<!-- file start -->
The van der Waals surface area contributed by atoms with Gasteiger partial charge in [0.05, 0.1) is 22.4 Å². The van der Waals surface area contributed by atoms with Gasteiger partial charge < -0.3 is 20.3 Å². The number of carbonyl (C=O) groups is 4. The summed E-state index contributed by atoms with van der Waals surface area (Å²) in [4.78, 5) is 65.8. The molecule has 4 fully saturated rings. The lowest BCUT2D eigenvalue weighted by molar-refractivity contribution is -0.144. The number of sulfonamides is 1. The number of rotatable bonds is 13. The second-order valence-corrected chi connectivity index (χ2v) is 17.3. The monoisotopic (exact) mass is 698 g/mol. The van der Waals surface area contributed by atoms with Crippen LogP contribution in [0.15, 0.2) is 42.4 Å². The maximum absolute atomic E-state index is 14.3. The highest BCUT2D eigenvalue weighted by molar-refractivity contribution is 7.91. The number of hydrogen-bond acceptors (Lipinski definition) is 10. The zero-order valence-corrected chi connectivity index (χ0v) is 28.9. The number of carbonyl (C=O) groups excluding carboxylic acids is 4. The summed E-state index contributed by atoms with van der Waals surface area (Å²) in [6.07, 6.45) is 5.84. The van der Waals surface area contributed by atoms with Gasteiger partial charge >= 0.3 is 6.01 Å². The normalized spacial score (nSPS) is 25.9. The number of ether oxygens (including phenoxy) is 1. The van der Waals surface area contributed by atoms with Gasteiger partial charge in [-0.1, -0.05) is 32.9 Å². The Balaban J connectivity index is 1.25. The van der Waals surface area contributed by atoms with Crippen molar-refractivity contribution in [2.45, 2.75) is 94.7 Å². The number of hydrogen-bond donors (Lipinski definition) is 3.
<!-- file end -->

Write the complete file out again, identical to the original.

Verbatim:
The van der Waals surface area contributed by atoms with Gasteiger partial charge in [0.05, 0.1) is 22.4 Å². The van der Waals surface area contributed by atoms with Gasteiger partial charge < -0.3 is 20.3 Å². The number of carbonyl (C=O) groups is 4. The summed E-state index contributed by atoms with van der Waals surface area (Å²) in [4.78, 5) is 65.8. The molecule has 4 fully saturated rings. The lowest BCUT2D eigenvalue weighted by molar-refractivity contribution is -0.144. The number of sulfonamides is 1. The number of rotatable bonds is 13. The second-order valence-corrected chi connectivity index (χ2v) is 17.3. The monoisotopic (exact) mass is 698 g/mol. The van der Waals surface area contributed by atoms with Crippen LogP contribution in [0.15, 0.2) is 42.4 Å². The maximum absolute atomic E-state index is 14.3. The highest BCUT2D eigenvalue weighted by molar-refractivity contribution is 7.91. The number of hydrogen-bond acceptors (Lipinski definition) is 10. The zero-order valence-corrected chi connectivity index (χ0v) is 28.9. The number of carbonyl (C=O) groups excluding carboxylic acids is 4. The summed E-state index contributed by atoms with van der Waals surface area (Å²) in [6.07, 6.45) is 5.84. The van der Waals surface area contributed by atoms with Gasteiger partial charge >= 0.3 is 6.01 Å². The normalized spacial score (nSPS) is 25.9. The number of ether oxygens (including phenoxy) is 1. The van der Waals surface area contributed by atoms with Gasteiger partial charge in [-0.1, -0.05) is 32.9 Å². The Balaban J connectivity index is 1.25. The van der Waals surface area contributed by atoms with Crippen molar-refractivity contribution in [2.45, 2.75) is 94.7 Å². The number of hydrogen-bond donors (Lipinski definition) is 3.